1 Department of Hematology, Al-Amal Hospital, Hamad Medical Center (HMC), Doha, Qatar.
2 Department of Pediatrics, Alexandria University Children Hospital, Elchatby, Alexandria, Egypt.
3 Pediatric and Adolescent Outpatient Clinic, Quisisana Hospital, Ferrara, Italy.
4 Department of Radiology HMC, Doha, Qatar.
5 Department of Nursing HMC, Doha, Qatar.
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Acute iron intoxication (FeI) in humans has not been adequately studied. The manifestation of FeI, defined as a serum iron concentration >300 µg/dL (55 µmol/L) within 12 hours of ingestion, include various symptoms appearing in progressive stages. Systemic toxicity is expected with an intake of 60 mg/kg. A 27-year-old female nurse presented with unintended acute intravenous iron intoxication (FeI) a week after self-injecting herself with 20 ampoules of IV iron (4,000 mg elemental iron, 60 mg/kg). She had stable vital signs and mild hepatic tenderness. Hepatic MRI (Ferriscan®) showed a moderate/severe liver iron content (LIC: 9 mg/g dry tissue). Her hemogram, electrolytes, hepatic and renal functions were normal. Based on the high dose of iron received and her elevated LIC, chelation therapy was advised. She accepted only oral therapy and was started on deferasirox at a dose of 30 mg /kg daily. This oral chelation proved to be effective in clearing her hepatic iron overload after six months (LIC: 2 mg /g dry tissue), without side effects. This case also proved the value of Ferriscan® in diagnosing the degree of hepatic FeI and monitoring therapy to achieve a safe level of LIC.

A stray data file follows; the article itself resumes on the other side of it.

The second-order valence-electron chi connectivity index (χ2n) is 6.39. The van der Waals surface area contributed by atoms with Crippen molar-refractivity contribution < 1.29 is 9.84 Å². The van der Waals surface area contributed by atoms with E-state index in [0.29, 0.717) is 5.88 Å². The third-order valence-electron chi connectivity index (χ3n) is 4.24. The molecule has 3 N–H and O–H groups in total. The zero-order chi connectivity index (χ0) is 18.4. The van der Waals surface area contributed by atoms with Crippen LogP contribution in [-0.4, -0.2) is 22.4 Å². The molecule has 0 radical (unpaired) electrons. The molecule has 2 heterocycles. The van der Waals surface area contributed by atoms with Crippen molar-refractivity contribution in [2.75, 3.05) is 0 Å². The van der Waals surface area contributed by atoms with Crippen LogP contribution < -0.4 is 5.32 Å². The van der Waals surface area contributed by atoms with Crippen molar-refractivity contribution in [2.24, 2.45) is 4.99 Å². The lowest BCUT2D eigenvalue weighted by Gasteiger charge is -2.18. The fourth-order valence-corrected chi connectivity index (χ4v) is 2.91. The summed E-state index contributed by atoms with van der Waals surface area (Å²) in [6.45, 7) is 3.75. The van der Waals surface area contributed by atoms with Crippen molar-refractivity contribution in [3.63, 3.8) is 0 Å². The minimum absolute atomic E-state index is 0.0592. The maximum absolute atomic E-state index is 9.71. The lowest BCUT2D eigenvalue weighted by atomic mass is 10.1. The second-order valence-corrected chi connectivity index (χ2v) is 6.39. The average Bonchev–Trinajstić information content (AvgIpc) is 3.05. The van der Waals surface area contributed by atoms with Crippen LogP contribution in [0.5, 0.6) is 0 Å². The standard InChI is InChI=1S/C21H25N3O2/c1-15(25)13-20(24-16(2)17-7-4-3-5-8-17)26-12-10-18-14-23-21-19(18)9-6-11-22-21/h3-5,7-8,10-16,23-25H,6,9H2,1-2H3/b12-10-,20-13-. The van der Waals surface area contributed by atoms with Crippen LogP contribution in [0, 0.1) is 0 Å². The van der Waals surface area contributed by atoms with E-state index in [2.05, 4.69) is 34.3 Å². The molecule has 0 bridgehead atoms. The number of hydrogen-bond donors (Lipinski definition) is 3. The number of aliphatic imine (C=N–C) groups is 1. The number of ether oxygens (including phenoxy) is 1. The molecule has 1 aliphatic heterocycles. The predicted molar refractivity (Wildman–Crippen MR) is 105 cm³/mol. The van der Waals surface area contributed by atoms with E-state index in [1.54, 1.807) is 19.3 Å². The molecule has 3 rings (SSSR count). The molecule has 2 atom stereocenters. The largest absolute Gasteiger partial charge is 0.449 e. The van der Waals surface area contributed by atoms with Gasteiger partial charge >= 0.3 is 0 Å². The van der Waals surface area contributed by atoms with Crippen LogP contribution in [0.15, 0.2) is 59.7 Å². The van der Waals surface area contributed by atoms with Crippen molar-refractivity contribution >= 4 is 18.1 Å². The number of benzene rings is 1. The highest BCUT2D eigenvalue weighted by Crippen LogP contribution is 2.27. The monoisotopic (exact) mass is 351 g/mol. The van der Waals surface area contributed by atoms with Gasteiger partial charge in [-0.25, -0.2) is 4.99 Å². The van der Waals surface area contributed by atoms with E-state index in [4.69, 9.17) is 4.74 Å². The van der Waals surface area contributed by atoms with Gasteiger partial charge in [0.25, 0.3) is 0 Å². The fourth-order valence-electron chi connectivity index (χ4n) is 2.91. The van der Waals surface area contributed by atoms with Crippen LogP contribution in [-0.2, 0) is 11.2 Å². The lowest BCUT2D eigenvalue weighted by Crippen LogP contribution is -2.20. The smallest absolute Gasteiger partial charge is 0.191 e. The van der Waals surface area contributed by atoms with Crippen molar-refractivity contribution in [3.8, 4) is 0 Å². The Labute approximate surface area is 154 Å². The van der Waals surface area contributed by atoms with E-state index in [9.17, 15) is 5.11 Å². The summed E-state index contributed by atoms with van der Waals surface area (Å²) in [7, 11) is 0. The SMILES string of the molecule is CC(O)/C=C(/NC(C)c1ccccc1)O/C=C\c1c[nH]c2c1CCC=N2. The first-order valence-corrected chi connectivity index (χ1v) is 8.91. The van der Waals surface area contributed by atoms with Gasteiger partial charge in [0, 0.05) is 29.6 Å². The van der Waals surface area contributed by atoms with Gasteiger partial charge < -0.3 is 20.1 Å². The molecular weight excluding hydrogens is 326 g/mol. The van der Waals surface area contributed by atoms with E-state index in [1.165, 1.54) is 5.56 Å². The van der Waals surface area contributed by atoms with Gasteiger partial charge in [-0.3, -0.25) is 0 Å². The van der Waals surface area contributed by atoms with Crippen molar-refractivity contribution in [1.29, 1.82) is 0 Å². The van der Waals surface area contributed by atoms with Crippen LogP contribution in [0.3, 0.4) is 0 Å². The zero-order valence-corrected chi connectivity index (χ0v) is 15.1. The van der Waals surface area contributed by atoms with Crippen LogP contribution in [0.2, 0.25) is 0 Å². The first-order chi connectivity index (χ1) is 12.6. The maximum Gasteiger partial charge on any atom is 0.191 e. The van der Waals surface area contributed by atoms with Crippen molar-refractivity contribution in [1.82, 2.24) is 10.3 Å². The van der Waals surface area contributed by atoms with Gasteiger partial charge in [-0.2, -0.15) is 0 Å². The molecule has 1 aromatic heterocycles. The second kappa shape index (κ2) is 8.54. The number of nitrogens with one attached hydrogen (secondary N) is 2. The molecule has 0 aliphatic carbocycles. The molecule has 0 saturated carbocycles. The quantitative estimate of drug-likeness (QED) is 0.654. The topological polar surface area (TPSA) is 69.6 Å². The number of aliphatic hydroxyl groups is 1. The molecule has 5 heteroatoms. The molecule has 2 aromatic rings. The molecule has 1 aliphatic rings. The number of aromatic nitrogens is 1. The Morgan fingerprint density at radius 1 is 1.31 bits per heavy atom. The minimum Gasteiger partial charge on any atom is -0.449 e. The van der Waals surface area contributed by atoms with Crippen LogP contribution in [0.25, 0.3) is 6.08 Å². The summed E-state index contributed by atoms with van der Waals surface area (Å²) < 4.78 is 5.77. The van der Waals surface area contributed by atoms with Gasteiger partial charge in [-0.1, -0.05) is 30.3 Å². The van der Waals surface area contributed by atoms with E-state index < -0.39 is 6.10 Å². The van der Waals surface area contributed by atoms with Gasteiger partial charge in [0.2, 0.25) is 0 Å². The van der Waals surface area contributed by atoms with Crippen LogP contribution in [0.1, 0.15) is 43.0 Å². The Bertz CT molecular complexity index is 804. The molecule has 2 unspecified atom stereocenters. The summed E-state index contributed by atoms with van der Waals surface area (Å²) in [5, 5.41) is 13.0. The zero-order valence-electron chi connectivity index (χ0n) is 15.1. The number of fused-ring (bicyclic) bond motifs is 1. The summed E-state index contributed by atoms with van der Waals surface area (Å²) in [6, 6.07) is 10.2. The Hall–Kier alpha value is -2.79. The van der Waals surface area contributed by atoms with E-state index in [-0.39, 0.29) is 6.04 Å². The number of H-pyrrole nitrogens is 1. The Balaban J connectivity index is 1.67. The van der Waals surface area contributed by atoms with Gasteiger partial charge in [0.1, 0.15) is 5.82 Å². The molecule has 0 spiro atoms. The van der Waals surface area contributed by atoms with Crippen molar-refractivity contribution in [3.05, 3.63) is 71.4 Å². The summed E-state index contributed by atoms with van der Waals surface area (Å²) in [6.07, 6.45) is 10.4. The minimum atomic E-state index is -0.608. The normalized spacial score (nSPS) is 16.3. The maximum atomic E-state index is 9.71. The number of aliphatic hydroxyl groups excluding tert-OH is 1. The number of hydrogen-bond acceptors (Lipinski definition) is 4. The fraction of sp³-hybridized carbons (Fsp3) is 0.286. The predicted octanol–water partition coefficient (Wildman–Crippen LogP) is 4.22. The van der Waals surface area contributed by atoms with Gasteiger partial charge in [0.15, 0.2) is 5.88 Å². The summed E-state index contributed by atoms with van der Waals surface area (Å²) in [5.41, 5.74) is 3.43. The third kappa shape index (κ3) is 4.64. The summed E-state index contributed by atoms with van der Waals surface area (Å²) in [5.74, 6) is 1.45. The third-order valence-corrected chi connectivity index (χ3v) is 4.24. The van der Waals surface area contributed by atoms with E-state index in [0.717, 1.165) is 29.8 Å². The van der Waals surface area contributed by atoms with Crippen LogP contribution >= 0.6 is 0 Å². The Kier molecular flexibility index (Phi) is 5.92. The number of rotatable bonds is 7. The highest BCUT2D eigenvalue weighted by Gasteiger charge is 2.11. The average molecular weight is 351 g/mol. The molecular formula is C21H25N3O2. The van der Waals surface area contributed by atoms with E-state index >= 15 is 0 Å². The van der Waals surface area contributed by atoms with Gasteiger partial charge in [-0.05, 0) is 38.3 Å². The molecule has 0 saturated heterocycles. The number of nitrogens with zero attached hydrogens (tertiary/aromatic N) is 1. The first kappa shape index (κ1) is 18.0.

|Table 1. Hemoglobin, liver enzymes and markers of iron overload before and after 6 months of therapy with deferasirox|
|Figure 1. Ferriscan in our patient at the first evaluation.|